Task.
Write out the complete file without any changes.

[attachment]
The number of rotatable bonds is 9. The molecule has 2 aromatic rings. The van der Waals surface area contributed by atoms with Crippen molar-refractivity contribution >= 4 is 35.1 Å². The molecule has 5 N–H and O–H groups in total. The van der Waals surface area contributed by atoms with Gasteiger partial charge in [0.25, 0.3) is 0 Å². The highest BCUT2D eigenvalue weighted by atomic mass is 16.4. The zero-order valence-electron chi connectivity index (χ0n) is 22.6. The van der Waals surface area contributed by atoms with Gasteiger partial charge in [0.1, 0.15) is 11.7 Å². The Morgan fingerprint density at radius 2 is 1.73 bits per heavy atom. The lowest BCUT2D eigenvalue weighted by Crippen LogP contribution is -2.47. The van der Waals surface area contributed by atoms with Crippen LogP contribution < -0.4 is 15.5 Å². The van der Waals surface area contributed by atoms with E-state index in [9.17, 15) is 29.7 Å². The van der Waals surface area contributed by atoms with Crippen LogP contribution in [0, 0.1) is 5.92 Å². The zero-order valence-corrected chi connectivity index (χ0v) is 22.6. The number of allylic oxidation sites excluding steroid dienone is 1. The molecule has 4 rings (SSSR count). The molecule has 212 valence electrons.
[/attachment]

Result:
The number of rotatable bonds is 9. The molecule has 2 aromatic rings. The van der Waals surface area contributed by atoms with Crippen molar-refractivity contribution >= 4 is 35.1 Å². The molecule has 5 N–H and O–H groups in total. The van der Waals surface area contributed by atoms with Gasteiger partial charge in [0.25, 0.3) is 0 Å². The highest BCUT2D eigenvalue weighted by atomic mass is 16.4. The zero-order valence-electron chi connectivity index (χ0n) is 22.6. The van der Waals surface area contributed by atoms with Gasteiger partial charge in [0.1, 0.15) is 11.7 Å². The Morgan fingerprint density at radius 2 is 1.73 bits per heavy atom. The lowest BCUT2D eigenvalue weighted by Crippen LogP contribution is -2.47. The van der Waals surface area contributed by atoms with Crippen LogP contribution < -0.4 is 15.5 Å². The van der Waals surface area contributed by atoms with E-state index in [9.17, 15) is 29.7 Å². The van der Waals surface area contributed by atoms with Crippen LogP contribution in [0, 0.1) is 5.92 Å². The zero-order valence-corrected chi connectivity index (χ0v) is 22.6. The number of allylic oxidation sites excluding steroid dienone is 1. The molecule has 4 rings (SSSR count). The molecule has 212 valence electrons.